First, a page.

Louisiana and Virginia expanded Medicaid after electing Democratic governors in 2017. In Arkansas and Kentucky, where expansion passed under Democratic governors, it has endured despite their replacement by more skeptical Republicans.
In Florida and Oklahoma, petition drives are underway to put expansion on the ballot in 2020, doing an end-run around recalcitrant GOP leaders. And in Mississippi, a Democrat is trying to use expansion as a wedge issue to end a 16-year Republican lock on the governor’s office.
In states with expanded Medicaid, low-income people making up to 138 percent of the federal poverty level — about $17,000 for an individual — can get coverage. In states without expansion, the income limit for a family of three is just under $9,000; single people are excluded entirely.
Most of the singles and families who are not eligible for traditional Medicaid don’t make enough money to get the tax credits they need to buy insurance on the Obamacare insurance exchanges. According to estimates from Kaiser, 92 percent of all Americans who fall into this coverage gap live in Southern states that haven’t expanded Medicaid, including nearly 800,000 people in Texas, 450,000 in Florida, 275,000 in Georgia, and 225,000 in North Carolina.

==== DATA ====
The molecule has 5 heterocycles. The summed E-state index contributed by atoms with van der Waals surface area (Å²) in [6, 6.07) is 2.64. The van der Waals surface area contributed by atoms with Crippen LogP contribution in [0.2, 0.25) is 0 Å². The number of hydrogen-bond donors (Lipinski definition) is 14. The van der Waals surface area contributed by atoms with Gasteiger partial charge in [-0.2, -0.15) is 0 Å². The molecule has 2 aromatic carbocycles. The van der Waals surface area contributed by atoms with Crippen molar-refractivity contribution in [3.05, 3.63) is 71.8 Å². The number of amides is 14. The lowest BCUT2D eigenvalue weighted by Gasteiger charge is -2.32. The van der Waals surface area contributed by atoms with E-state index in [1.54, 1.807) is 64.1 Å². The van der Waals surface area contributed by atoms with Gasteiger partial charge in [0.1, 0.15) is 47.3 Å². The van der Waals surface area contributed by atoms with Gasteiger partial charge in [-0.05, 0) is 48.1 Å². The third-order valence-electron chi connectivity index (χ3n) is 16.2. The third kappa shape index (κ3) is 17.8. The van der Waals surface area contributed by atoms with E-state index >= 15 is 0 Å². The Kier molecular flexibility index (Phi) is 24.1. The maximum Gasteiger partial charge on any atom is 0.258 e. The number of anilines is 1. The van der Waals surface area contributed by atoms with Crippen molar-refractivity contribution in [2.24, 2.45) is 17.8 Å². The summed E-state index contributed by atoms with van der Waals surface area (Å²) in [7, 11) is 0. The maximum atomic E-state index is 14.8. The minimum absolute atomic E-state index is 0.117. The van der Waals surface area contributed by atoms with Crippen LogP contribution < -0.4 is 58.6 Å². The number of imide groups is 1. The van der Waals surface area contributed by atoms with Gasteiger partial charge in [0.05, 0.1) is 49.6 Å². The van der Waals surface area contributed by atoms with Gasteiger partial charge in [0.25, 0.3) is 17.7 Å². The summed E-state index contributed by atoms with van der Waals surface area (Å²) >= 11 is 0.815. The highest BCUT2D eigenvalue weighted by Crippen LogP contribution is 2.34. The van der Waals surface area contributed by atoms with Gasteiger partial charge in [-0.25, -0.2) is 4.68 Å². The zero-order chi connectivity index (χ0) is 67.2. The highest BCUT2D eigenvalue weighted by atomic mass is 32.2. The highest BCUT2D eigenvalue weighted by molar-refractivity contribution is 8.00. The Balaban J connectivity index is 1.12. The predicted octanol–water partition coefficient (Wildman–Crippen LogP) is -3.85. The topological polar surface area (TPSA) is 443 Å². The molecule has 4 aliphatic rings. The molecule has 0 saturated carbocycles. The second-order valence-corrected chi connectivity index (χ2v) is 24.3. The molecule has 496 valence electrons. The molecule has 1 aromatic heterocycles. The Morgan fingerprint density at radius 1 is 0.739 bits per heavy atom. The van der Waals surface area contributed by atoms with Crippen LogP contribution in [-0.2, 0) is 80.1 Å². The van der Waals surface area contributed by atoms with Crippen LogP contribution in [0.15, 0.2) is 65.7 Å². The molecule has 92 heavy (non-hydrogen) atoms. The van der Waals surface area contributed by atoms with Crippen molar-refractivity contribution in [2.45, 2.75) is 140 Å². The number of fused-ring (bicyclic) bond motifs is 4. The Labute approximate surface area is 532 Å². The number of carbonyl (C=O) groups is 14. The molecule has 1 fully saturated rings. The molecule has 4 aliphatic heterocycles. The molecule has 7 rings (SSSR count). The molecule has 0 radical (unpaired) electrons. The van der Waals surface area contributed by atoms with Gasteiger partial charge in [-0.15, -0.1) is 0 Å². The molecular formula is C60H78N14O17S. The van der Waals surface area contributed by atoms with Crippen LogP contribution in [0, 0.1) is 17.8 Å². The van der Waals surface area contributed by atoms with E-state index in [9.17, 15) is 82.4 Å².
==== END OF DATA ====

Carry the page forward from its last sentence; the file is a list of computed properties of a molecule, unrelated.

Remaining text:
The federal government pays 90 percent of the cost of Medicaid expansion; states must pick up the rest. Republican leaders who oppose the idea have balked at making a financial commitment to such an open-ended entitlement, which Congress could change at any time.
But that argument didn’t hold in Virginia after Democrats campaigning on expansion nearly took control of the legislature in 2017. When expansion came up for a vote, 18 House Republicans who survived that blue wave joined Democrats to pass it.
Louisiana Governor John Bel Edwards, who issued an executive order on his first day in office to expand Medicaid, is now running for re-election touting that decision; voters will give their verdict in October.
In Mississippi, Attorney General Jim Hood is also making expanded Medicaid the centerpiece of his gubernatorial campaign this year, arguing that his state, with the nation’s highest poverty rate, is cutting off its nose to spite its face by refusing to extend coverage to people who would benefit from it.
In Arkansas and Kentucky, where Democratic governors managed to push through expansion in 2014, the Republicans who replaced them have left the programs essentially intact, although they have fiddled at the edges by imposing premiums and work requirements on recipients. (Federal judges have blocked those changes.)